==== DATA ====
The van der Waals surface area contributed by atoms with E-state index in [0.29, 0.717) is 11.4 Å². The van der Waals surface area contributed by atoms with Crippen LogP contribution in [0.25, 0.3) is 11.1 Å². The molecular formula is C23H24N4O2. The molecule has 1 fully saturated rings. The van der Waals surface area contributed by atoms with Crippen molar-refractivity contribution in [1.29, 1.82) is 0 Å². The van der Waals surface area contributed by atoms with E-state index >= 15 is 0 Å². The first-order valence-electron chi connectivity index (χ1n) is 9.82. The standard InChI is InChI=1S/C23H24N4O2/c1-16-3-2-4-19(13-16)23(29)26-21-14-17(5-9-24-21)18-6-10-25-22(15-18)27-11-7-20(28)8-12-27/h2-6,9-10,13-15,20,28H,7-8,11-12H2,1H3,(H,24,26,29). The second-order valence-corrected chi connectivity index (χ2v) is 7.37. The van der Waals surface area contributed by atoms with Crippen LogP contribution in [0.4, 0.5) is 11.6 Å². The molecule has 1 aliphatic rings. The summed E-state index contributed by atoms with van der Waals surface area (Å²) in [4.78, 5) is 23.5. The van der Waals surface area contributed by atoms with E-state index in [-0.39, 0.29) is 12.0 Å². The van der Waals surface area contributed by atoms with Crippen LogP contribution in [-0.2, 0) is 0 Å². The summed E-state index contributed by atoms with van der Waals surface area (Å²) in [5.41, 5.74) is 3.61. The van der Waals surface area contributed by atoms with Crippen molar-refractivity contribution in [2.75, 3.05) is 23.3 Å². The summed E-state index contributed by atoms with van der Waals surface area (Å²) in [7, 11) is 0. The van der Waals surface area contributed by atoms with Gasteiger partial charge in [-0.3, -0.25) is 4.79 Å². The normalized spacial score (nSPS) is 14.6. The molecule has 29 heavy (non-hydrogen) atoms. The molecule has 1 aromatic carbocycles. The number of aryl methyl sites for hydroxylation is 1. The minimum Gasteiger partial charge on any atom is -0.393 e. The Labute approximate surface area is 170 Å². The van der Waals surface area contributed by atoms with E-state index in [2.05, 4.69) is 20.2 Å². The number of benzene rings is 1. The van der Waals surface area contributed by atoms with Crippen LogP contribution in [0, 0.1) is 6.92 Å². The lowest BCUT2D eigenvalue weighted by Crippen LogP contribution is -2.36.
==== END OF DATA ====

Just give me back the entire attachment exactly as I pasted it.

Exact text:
The van der Waals surface area contributed by atoms with E-state index in [0.29, 0.717) is 11.4 Å². The van der Waals surface area contributed by atoms with Crippen LogP contribution in [0.25, 0.3) is 11.1 Å². The molecular formula is C23H24N4O2. The molecule has 1 fully saturated rings. The van der Waals surface area contributed by atoms with Crippen molar-refractivity contribution in [1.29, 1.82) is 0 Å². The van der Waals surface area contributed by atoms with E-state index >= 15 is 0 Å². The first-order valence-electron chi connectivity index (χ1n) is 9.82. The standard InChI is InChI=1S/C23H24N4O2/c1-16-3-2-4-19(13-16)23(29)26-21-14-17(5-9-24-21)18-6-10-25-22(15-18)27-11-7-20(28)8-12-27/h2-6,9-10,13-15,20,28H,7-8,11-12H2,1H3,(H,24,26,29). The second-order valence-corrected chi connectivity index (χ2v) is 7.37. The van der Waals surface area contributed by atoms with Crippen LogP contribution in [0.4, 0.5) is 11.6 Å². The molecule has 1 aliphatic rings. The summed E-state index contributed by atoms with van der Waals surface area (Å²) in [4.78, 5) is 23.5. The van der Waals surface area contributed by atoms with E-state index in [-0.39, 0.29) is 12.0 Å². The van der Waals surface area contributed by atoms with Crippen LogP contribution in [-0.2, 0) is 0 Å². The summed E-state index contributed by atoms with van der Waals surface area (Å²) in [5.41, 5.74) is 3.61. The van der Waals surface area contributed by atoms with Crippen molar-refractivity contribution in [2.75, 3.05) is 23.3 Å². The summed E-state index contributed by atoms with van der Waals surface area (Å²) in [7, 11) is 0. The van der Waals surface area contributed by atoms with Gasteiger partial charge in [-0.3, -0.25) is 4.79 Å². The normalized spacial score (nSPS) is 14.6. The molecule has 29 heavy (non-hydrogen) atoms. The molecule has 1 aromatic carbocycles. The number of aryl methyl sites for hydroxylation is 1. The minimum Gasteiger partial charge on any atom is -0.393 e. The Labute approximate surface area is 170 Å². The van der Waals surface area contributed by atoms with E-state index in [2.05, 4.69) is 20.2 Å². The number of benzene rings is 1. The van der Waals surface area contributed by atoms with Crippen LogP contribution in [0, 0.1) is 6.92 Å². The lowest BCUT2D eigenvalue weighted by Crippen LogP contribution is -2.36.